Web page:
The groundwater classification of samples based on this parameter (Doneen 1962) is shown in Fig. 16. Among the total samples, majority are falling in class I as well as in class II, which comes under the category of good for agricultural purposes, whereas the samples from Mangalam, Viludamangalam, Koonimedu, Kandamangalam, Marakkanam, Kolathur, Nagar, Thenpattinam, Venganpakkam, Virapuram and Munnur from respective seasons fall within class III, which is not suitable for irrigation with 25% of maximum permeability.

Fig. 16
figure 16

Donnen’s permeability index

Magnesium absorption ratio (MAR)

Magnesium and calcium in water tend to maintain a state of equilibrium; this may lead to the degradation of the soil quality and crop yield, which results in the development of alkali soil (Paliwal 1972). MAR is determined by the formula:

$${\text{MAR }} = \, \left( {{\text{Mg}}^{2 + } *100} \right) /\left( {{\text{Ca}}^{2 + } + {\text{ Mg}}^{2 + } } \right).$$

Based on this, the water is broadly classified into two categories. Groundwater with MAR value < 50 is suitable and > 50 is unsuitable for agricultural purposes. MAR values in the study area range from 8.0 to 76.0 and 7.0 to 73.0 with an average of 49.0 and 47.0 in POM and PRM, respectively. Among the total samples, 45% of post-monsoon and 50% of post-monsoon samples are having MAR values > 50 and indicate that the water is unsuitable for agricultural purposes, and long-term usage of such water may affect the crop yield (Fig. 17a, b).

Fig. 17
figure 17

Spatial distribution of MAR in the study area for post- and pre-monsoon seasons

Residual sodium carbonate (RSC)

Excess concentration of carbonate and bicarbonate in irrigation water leads to the accumulation of calcium and magnesium ions in the soil, which may tend to increase the proportion of sodium ions. High RSC values in water may enhance the adsorption of sodium in soil (Eaton 1950). RSC index is used to establish the groundwater suitability for agricultural purposes in the case of clayey soil. RSC in groundwater is obtained by the formula:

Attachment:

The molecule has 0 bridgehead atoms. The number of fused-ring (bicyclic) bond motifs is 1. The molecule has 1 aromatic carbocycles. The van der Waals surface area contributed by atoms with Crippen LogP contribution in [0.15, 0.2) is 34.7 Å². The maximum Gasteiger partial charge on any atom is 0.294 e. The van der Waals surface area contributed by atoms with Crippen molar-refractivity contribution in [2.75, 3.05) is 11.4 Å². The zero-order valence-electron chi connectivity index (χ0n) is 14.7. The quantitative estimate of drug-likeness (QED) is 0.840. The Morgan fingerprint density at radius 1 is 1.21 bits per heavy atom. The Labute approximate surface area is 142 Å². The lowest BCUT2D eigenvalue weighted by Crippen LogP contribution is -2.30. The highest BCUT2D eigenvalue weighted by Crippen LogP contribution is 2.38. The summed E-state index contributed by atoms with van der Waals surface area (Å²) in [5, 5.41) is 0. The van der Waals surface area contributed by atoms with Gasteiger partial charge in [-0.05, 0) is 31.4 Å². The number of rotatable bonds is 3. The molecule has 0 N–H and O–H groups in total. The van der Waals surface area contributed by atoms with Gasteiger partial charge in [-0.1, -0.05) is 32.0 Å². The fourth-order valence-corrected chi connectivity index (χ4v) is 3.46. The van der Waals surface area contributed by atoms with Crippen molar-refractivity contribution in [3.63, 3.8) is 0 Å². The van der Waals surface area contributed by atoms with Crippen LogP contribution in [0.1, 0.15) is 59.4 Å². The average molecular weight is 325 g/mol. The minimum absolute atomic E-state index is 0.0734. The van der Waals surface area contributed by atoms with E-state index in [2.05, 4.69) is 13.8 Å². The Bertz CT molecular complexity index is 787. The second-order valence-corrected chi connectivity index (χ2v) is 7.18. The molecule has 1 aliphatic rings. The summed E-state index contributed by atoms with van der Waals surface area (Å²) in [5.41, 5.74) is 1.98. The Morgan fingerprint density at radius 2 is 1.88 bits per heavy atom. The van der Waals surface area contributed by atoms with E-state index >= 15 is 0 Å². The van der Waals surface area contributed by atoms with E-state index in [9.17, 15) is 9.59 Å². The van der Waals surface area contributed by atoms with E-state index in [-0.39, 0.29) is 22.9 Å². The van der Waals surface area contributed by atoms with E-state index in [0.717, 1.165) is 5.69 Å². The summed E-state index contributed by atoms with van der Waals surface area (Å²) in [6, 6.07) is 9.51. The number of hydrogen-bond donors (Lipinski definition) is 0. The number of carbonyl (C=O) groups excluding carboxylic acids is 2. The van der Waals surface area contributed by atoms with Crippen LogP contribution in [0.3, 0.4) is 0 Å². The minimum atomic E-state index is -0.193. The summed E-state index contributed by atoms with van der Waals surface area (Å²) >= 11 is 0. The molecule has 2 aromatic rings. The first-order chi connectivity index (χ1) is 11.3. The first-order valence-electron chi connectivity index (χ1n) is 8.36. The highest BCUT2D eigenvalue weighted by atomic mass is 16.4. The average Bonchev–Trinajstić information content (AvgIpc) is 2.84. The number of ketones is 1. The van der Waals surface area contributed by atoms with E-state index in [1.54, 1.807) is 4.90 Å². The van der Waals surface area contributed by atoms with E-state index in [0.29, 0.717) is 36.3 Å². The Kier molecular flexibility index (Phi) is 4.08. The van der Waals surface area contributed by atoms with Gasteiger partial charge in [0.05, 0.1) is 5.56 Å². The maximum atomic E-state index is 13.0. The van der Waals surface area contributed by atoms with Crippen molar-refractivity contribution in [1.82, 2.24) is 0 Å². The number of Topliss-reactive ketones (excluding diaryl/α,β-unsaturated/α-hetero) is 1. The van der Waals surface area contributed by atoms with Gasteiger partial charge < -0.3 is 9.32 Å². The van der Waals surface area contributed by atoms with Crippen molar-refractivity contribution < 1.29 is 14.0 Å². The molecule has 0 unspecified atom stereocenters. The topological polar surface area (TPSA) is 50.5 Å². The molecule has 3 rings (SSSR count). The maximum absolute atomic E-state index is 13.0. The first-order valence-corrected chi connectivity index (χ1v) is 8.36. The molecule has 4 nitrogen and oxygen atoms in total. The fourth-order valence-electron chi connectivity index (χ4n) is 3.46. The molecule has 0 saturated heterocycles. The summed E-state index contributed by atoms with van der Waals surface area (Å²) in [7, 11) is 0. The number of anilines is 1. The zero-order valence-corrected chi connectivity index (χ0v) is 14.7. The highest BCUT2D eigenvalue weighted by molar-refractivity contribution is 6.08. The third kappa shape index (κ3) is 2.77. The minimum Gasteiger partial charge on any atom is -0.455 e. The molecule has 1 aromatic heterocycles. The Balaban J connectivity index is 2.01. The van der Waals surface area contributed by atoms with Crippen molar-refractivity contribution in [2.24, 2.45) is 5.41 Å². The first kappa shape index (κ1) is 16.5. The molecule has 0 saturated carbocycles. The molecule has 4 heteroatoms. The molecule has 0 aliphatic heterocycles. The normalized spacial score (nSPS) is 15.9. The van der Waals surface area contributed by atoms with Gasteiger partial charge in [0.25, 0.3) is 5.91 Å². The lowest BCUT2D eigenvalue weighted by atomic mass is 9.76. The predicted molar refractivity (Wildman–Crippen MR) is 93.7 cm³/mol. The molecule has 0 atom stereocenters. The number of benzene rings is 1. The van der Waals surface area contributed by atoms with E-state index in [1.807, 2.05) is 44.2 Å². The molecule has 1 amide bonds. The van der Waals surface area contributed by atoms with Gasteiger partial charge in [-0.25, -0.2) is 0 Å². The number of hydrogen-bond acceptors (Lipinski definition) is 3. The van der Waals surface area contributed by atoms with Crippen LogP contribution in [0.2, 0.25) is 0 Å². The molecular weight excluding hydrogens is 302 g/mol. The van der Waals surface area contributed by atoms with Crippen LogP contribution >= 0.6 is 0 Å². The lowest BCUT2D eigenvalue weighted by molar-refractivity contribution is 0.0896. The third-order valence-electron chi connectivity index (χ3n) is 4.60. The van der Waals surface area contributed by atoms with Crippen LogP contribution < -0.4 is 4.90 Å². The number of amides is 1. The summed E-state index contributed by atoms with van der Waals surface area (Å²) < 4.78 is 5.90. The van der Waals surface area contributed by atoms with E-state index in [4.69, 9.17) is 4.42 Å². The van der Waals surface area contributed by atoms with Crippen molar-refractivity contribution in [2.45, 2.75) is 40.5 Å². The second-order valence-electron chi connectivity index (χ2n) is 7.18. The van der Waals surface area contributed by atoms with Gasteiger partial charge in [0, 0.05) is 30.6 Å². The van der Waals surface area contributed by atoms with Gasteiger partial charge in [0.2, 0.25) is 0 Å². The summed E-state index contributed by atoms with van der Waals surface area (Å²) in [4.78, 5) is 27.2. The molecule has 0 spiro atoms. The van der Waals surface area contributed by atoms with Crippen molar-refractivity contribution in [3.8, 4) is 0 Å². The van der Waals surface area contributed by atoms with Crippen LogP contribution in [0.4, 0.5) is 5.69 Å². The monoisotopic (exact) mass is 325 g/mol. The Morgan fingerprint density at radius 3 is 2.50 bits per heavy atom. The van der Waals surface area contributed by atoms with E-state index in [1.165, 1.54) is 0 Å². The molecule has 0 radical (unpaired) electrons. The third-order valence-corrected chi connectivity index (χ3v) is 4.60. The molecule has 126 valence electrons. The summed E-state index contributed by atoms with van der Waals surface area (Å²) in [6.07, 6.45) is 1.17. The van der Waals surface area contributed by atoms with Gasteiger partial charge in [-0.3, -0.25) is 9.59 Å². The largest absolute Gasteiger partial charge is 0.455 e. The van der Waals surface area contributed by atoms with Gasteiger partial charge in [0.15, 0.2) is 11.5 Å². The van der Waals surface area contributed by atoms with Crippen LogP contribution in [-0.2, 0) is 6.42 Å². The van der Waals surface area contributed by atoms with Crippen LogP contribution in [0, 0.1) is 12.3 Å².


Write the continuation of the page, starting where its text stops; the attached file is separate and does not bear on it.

$${\text{RSC }} = \, \left( {{\text{CO}}_{3} + {\text{ HCO}}_{3}^{ - } } \right){-}\left( {{\text{Ca}}^{2 + } {\text{ + Mg}}^{2 + } } \right).$$

Based on the RSC value, groundwater is classified as suitable, marginally safe and unsuitable for agricultural purposes. In the study area, 77 and 65% of POM and PRM samples are safe for agricultural purposes with RSC values < 1.25, 12 and 14% of the samples are marginally suitable with RSC values within 1.25–2.50, whereas the rest 11 and 21% of the water samples from both seasons are unsuitable for agricultural purposes with RSC values > 2.50. Mangalam, Marakkanam, Valudavur, Kandamangalam and Thenpattinam are some of the areas with high RSC values (Fig. 18a, b).

Fig. 18
figure 18

Spatial distribution of RSC in the study area for post- and pre-monsoon seasons

Multivariate statistical analysis

The hydrochemical data sets were subjected to multivariate statistical analysis such as Pearson correlation and principal component analysis (PCA) for better understanding.

Pearson correlation matrixes of the various parameters of groundwater samples during both seasons were calculated and are displayed in Tables 4 and 5. The correlation matrix of the post-monsoon EC shows a good positive correlation with Na+, Cl, Mg2+ and HCO3, which show the mobility of ions. The pre-monsoon samples elucidate positive correlations of Ca2+, Mg2+, Cl and SO4 with EC and TDS, which indicates the impact of multiple processes such as ion exchange, mineral dissolution, saline water intrusion and anthropogenic activities like use of fertilizers and sewage disposal over the water chemistry. The very high positive correlation between EC and TDS during the pre-monsoon season specifies that groundwater contains only charged soluble components.